On June 29, 1996, at 1256 central daylight time (cdt), a Piper J3C-65, NC77563, piloted by a commercially certificated pilot, was destroyed during a collision with the ground while turning about 75 feet above the ground. The airplane was participating in an airshow act at the time of the ground collision. The 14 CFR Part 91 flight was not operating on a flight plan. Visual meteorological conditions prevailed at the time of the accident. The pilot was fatally injured. The flight departed Racine, Wisconsin, at 1245 cdt. Use your browsers 'back' function to return to synopsisReturn to Query Page
A video tape of the flight showed the airplane flying at an approximate altitude of 100 feet above the ground. The airplane pitched up about 20 degrees. Its pitch attitude increased about 5 more degrees and then it pitched down. As the airplane pitched down it began a constant rate left banked turn. The left rudder was deflected. After a heading change of about 45 degrees, the airplane had an approximate 45 degree bank and 10 degree pitch down attitude. Left rudder deflection was observed. As the bank and heading change continued through about 90 degrees, it pitched down about 30 degrees. The airplane's elevator was in the up position. The airplane continued to pitch down and roll to the left. During its descent the rudder was moved left and right. The elevator was in the up position and the ailerons were positioned for a right bank during about the last half of the flight. The airplane began to roll to the right just before its left wing collided with the ground.
The Federal Aviation Administration (FAA) Principal Operations Inspector (POI) reported NC77563's pilot had performed the airshow routine on 4 to 5 previous occasions. He said the airshow act was one in which the pilot had pretended to be a "student pilot" (student). The student was seated in the rear seat of the airplane while her partner, the "flight instructor" (instructor), went to the tail of the airplane with the intent of inspecting it. At the time the instructor arrived at the tail the student would begin taking off. A series of student-performed maneuvers would follow the takeoff.
The on-scene investigation revealed that NC77563 had flight control system continuity. There was no evidence of airframe failure found by the FAA Principal Maintenance Inspector (PMI) conducting the on-scene investigation. The PMI reported the left wing was crushed and twisted aft. He said the right wing had separated at the fuselage and was found lying against the fuselage's right side. He reported the wing's main spar fuselage carrythrough was cracked and splintered. The PMI reported the engine had mechanical continuity throughout. The propeller blades were curled back to their midspan point according to the PMI.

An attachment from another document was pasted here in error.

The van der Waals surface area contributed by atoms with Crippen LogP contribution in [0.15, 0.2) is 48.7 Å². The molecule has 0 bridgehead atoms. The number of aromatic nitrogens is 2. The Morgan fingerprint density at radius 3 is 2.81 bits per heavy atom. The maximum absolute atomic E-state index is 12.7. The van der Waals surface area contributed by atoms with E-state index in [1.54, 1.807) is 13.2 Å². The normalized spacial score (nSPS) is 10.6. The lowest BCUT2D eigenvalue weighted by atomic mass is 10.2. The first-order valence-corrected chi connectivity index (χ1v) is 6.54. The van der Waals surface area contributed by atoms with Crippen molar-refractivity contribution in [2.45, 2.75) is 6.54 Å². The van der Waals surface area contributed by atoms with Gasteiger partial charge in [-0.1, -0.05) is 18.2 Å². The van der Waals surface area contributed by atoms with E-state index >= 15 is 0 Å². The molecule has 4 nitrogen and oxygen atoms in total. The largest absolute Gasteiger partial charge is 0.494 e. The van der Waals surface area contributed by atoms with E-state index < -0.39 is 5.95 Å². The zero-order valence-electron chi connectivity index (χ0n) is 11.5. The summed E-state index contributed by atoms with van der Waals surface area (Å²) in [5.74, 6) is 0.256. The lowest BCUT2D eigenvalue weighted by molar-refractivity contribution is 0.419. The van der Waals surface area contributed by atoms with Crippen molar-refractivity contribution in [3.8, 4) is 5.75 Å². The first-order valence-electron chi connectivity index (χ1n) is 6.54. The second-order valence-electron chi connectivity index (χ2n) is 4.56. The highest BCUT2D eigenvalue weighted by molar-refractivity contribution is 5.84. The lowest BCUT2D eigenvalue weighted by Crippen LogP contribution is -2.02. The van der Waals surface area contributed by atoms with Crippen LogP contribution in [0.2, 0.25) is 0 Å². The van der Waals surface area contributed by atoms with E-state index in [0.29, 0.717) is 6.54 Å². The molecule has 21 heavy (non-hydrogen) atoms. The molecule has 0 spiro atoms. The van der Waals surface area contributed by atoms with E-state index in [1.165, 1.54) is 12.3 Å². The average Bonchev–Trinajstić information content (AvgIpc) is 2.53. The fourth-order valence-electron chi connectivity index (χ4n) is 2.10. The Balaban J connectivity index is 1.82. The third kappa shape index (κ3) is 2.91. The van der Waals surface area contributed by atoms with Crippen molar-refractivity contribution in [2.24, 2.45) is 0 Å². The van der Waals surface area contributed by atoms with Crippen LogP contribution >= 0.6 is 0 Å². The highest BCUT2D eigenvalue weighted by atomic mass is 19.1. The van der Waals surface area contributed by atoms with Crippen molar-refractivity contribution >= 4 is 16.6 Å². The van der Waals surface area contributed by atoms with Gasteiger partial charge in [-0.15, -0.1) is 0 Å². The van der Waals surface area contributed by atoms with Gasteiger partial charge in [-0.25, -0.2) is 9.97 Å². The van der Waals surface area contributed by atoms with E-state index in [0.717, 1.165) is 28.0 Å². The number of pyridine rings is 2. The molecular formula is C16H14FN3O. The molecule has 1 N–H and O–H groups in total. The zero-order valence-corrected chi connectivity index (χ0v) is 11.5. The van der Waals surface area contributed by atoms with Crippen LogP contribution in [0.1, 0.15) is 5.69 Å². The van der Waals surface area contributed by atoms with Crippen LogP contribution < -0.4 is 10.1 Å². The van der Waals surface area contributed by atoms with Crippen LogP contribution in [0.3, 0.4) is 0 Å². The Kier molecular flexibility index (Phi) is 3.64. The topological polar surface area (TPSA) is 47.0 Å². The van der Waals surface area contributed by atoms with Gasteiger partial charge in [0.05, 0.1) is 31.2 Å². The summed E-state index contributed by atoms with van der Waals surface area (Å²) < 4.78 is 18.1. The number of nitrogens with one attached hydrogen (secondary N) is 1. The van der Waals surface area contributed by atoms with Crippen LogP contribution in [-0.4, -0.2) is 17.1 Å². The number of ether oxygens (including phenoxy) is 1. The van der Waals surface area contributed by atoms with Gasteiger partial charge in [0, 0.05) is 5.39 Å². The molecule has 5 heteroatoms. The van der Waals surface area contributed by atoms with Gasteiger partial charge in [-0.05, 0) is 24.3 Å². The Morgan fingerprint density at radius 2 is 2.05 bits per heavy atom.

The aviation weather surface reports for the Milwaukee, Wisconsin, area showed surface winds from the southwest at 15 to 20 knots with gusts to 28 knots. The terminal forecast for Milwaukee, Wisconsin, showed winds from 230 degrees magnetic at 16 knots with gusts to 25 knots.
The autopsy was conducted on June 30, 1996, at the Milwaukee County Medical Examiner's Office, Milwaukee, Wisconsin, by Dr. K. Alan Stormo. The toxicological test was conducted by the Federal Aviation Administration's Civil Aeromedical Institute (CAMI) in Oklahoma City, Oklahoma. The result of that test showed an unspecified amount Pseudoephedrine was found in the blood and urine samples. Also, unspecified amounts of Ephedrine and Phenylpropanolamine were found in the urine sample. According to the manager of CAMI, these drugs have had no negative side affects on NC77563's pilot.
The wreckage was released to the John H. Batten Airport's manager on June 30, 1996.